It’s a dangerous business… going out your door. You step onto the road, and if you don’t keep your feet, there’s no knowing where you might be swept off to.”- Tolkien
As most of you know, this has not been the semester I expected, but then again the expected rarely shows up when we expect. My first week of seminary was filled with the golden glow of a first semester, new friends and roommates, and new city. My biggest worry was making sure I was making the most of the semester’s course offerings. Until one night things got damp. Really, really damp.
What’s that saying…when it rains it pours?
At 3am on the first Wednesday of September, the roof over Lauren’s bedroom collapsed. Apparently a pipe had burst, filling the ceiling with water. Waking up to a waterfall and then spending the rest of the night in the parking lot is not a pleasant expereince.
We had to evacuate the building…for allmost three weeks. Lauren lost pretty much everything. My outlook definitely took a darker spiral, and I began to question if I really was supposed to be here in Atlanta. It seemed that we just kept taking more hits.
Lauren and I were homeless for a little while, but—thanks to the hospitality of a woman from my congregation—we soon had a home base. Our search for a new apartment was discouraging and disappointing. We debated staying at our current apartment complex, but we had still received no word of how or if they were going to compensate us.
But things began looking up.
Eventually, Lauren and I happened upon a new apartment community, and we were delighted by the layout and location. Our old apartment community finally made an offer, but it was too little too late. After prayer and deliberation, we decided to sign a lease.
Moving day was pretty entertaining—let’s just say I shouldn’t drive a U-haul—but with the help of Candler friends we were able to do it in a day. (Clayton helped me empty my hatchback full of books and lug them up three flights of stairs.) I should probably have left more of my books in Michigan.
Yet, as Yom Kippur comes to an end and the season of Shavuot draws near, I see growth and fruit.
For one thing, I’ve gained perspective on life and on myself. During the rest of my time at Candler, I am going to be more intentional about those around me and about my walk with God. After all, it’s not just a head journe- it’s a heart journey. That was my Rosh Hashanah epiphany.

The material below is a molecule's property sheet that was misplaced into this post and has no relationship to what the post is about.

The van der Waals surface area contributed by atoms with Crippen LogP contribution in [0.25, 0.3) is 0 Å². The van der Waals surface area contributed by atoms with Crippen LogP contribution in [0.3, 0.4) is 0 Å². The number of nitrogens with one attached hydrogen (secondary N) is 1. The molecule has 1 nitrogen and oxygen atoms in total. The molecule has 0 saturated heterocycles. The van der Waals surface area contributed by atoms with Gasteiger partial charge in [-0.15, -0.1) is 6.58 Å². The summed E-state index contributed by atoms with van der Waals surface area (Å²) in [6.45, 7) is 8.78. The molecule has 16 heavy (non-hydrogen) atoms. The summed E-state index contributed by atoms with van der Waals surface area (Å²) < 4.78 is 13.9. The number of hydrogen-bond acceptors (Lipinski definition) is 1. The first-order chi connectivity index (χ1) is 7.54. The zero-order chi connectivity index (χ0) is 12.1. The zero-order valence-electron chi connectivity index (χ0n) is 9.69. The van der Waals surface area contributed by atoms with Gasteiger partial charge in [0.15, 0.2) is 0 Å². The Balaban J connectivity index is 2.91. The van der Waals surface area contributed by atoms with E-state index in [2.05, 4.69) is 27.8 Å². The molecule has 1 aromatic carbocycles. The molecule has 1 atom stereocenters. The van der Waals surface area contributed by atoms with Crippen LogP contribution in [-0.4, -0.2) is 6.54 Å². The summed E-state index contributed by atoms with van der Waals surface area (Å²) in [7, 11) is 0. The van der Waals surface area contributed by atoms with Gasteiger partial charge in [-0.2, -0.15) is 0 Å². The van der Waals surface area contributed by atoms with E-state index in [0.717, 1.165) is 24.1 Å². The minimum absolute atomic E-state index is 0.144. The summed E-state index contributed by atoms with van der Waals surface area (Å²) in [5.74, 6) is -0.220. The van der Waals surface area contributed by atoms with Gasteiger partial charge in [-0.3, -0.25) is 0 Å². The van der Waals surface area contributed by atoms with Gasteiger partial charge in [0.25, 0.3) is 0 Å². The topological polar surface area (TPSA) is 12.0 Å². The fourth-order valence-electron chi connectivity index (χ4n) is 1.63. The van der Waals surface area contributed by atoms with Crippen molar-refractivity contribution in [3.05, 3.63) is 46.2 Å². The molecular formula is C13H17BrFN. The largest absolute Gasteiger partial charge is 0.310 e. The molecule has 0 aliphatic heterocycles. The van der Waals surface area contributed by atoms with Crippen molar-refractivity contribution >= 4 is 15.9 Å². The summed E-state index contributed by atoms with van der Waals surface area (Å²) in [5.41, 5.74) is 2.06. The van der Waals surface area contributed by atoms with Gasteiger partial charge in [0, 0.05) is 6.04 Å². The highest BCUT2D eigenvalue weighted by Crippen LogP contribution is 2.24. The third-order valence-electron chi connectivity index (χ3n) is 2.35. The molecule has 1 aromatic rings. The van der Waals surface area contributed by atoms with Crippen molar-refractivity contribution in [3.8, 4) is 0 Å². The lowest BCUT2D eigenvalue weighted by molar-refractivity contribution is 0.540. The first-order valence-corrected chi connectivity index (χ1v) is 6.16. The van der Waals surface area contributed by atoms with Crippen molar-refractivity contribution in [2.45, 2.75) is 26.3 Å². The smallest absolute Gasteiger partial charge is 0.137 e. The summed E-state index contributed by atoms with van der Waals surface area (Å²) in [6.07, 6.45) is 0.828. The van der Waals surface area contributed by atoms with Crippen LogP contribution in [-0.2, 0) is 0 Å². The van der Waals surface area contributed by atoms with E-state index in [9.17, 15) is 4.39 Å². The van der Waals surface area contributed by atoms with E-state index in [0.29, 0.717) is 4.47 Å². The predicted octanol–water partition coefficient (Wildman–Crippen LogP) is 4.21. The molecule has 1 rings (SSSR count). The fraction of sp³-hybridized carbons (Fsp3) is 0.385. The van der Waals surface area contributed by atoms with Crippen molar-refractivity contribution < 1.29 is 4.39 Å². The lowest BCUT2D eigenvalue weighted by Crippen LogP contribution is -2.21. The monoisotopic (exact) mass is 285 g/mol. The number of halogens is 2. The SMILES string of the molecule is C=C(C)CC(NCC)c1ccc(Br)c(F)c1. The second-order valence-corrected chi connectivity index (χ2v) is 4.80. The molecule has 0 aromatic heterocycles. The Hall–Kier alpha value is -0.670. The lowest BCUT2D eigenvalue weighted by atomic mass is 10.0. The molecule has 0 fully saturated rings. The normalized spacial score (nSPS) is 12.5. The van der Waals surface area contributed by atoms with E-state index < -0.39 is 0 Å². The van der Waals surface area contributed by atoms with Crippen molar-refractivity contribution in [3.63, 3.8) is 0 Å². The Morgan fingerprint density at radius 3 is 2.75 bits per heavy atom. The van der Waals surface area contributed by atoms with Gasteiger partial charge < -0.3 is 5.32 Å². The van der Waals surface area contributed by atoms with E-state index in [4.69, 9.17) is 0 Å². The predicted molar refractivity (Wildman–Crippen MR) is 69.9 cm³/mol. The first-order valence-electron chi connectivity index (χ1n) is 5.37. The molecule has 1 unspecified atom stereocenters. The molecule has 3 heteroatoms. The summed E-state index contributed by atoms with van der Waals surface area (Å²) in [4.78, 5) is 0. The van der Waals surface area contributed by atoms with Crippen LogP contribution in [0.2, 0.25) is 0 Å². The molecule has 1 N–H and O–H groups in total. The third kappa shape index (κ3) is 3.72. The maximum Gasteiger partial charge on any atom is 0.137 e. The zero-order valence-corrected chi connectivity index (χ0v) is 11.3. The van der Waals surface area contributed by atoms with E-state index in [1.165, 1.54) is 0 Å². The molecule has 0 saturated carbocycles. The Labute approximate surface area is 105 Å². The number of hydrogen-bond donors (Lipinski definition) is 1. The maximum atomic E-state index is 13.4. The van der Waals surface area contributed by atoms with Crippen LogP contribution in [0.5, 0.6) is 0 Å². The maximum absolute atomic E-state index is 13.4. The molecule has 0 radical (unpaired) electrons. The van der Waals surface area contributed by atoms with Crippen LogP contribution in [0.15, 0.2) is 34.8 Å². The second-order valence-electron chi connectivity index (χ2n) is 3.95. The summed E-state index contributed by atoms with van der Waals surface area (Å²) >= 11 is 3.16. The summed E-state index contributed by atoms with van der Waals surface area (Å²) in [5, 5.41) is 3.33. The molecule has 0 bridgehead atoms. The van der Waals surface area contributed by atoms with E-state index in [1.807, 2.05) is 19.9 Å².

I’m also thankful.
I’m thankful for my new family at Tikvat David: Shelly who hosted Lauren and I, Dave who offered to store my keyboard, and Brain for his invaluable advice and help. I’m also incredibly grateful for Rob Cuyler, who drove all the way from Buford to get my washer and dryer and store them at his townhouse. Lauren and I have also been so blessed by all the people at Candler who have offered support, counsel, and assistance. They are an amazing community.
I’m also thankful I didn’t lose anything, since the insurance is only going to cover Lauren’s stuff. I’m very thankful for how close Lauren and I have grown; it’s been an adventure for both of us. (Lot’s of soap, but we’re working on the opera). The tough stuff has moved us from good roomates to great friends.
I’m thankful that God provided a beautiful new place (which has a quiet porch with a fantastic view of a historic graveyard). Drinking tea and reading out there has been such a peaceful way to start my mornings.
But most importantly, I’m thankful for my family.
Many people have told me how blessed I am to be part of such a huge, wildly involved and supportive family (more like clan). But that never really sank home until they weren’t right around the corner anymore. I had grandmothers, cousins, siblings all calling to check up on me, just listen to me vent or cry. My parents especially have been utterly amazing. My mom and I talked every day- and several of those times were in the middle of the night. Through this whole thing, my dad has been my spiritual and emotional rock, even doing video-conferences in the middle of work so he could advise me about the structural merits yet another apartment. I wouldn’t trade my family for the world.
I am blessed to part of such a wonderful family, thankful for new and old friends, and privileged by this opportunity to study at Emory.
Yes, it’s been rough, but that’s what happens on adventures. We grown and change, and if we return we don’t come back the same.
All my love,